An alternative to Stalinism existed, embodied in the Left Opposition, organised by Trotsky and his co-thinkers in 1923. In the late 1920s, the leaders of the Opposition were arrested and sent into exile. This assault on Marxism in the Soviet Union culminated in the great purges and the Moscow Trials, and finally the assassination of Trotsky in 1940 in Mexico.
By the outbreak of World War II, the communist parties around the world were thoroughly Stalinised organisations, whose political aim was to suppress socialist revolution. Although the political and historical origins of the Stalinist satellite states in Eastern Europe were different from those of the Soviet Union where the working class had taken power in a social revolution, these were also Stalinist regimes and had nothing to do with communism.
In many Eastern European countries, the Red Army was welcomed, but under the Moscow bureaucracy’s orders, suppressed the revolutionary aspirations of the working class and sought to re-install the weak and discredited bourgeoisie. It was only in response to the Marshall Plan that the Moscow bureaucracy felt compelled to carve out its sphere of influence and nationalise most industry in the region.
In the former Yugoslavia, a “deformed workers state” was created through somewhat different means. Having taken power, the Yugoslav Communist Party, led by Tito, with mass support and against the wishes and plans of Stalin, undertook an economic transformation based on nationalisation of industry and trade and unified different ethnic groups into one entity—Yugoslavia. However, this organisational break with Stalin did not constitute a programmatic break with Stalinism itself. Subsequently, Tito sought a means of balancing between the two superpowers—American imperialism and the Soviet bureaucracy.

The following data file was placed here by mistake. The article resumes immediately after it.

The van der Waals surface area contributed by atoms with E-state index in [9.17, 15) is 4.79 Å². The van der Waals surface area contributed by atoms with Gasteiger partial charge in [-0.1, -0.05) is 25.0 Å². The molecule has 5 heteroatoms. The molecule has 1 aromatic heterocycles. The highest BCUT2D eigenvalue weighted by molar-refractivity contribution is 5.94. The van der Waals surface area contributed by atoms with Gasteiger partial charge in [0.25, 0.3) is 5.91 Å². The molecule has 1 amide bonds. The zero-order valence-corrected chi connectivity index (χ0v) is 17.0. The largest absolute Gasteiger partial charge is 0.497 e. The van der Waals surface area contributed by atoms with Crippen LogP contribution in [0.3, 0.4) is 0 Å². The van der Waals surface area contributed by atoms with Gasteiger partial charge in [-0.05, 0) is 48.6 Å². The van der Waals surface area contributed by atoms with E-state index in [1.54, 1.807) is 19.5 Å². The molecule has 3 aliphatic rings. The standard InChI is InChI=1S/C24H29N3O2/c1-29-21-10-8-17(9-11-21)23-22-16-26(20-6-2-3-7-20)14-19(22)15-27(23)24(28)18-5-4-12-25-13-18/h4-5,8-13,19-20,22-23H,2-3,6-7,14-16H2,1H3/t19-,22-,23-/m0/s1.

The collapse of Eastern European regimes, therefore, and the Soviet Union did not signify the collapse of communism, but rather signifies the collapse of all nationalist based programs including social reformism and trade unionism.
Tsiolkas, unhappily, identifies Stalinism with communism and proceeds from this false premise to investigate the ramifications of their collapse in his novel. By implication, his comment above attributes to Stalinism a progressive historical role, as an extension of the ideas of the Enlightenment.
Read metaphorically, his Dead Europe suggests the impossibility of any progressive solution to the unresolved social and historical issues that have re-emerged more sharply in what was once the centre of revolutionary cultural and political ideas, Europe. Tsiolkas has written off Europe and the European working class. Skeptical and pessimistic about the working class’s ability to struggle against the ills of capitalism, Tsiolkas attempts to startle the reader and jolt him or her out of supposed apathy.
Tsiolkas’s political and historical misconceptions have aesthetic implications. His Europe is one-dimensional, and he restricts himself to superficial observations and characterisations of certain layers in society: the disillusioned middle class, the Greek peasantry and the most disenfranchised and depraved, almost lumpen elements. The book resembles a freak show, with the majority of ordinary people absent from this Europe he has conjured up out of the most extreme layers and circumstances. No one is asking Tsiolkas to paint a rosy picture of Europe. The last two decades has seen a social devastation in most European centres. Nevertheless, the majority of people do not necessarily adapt, conform or descend to the basest form of existence. Many merely survive the best they can.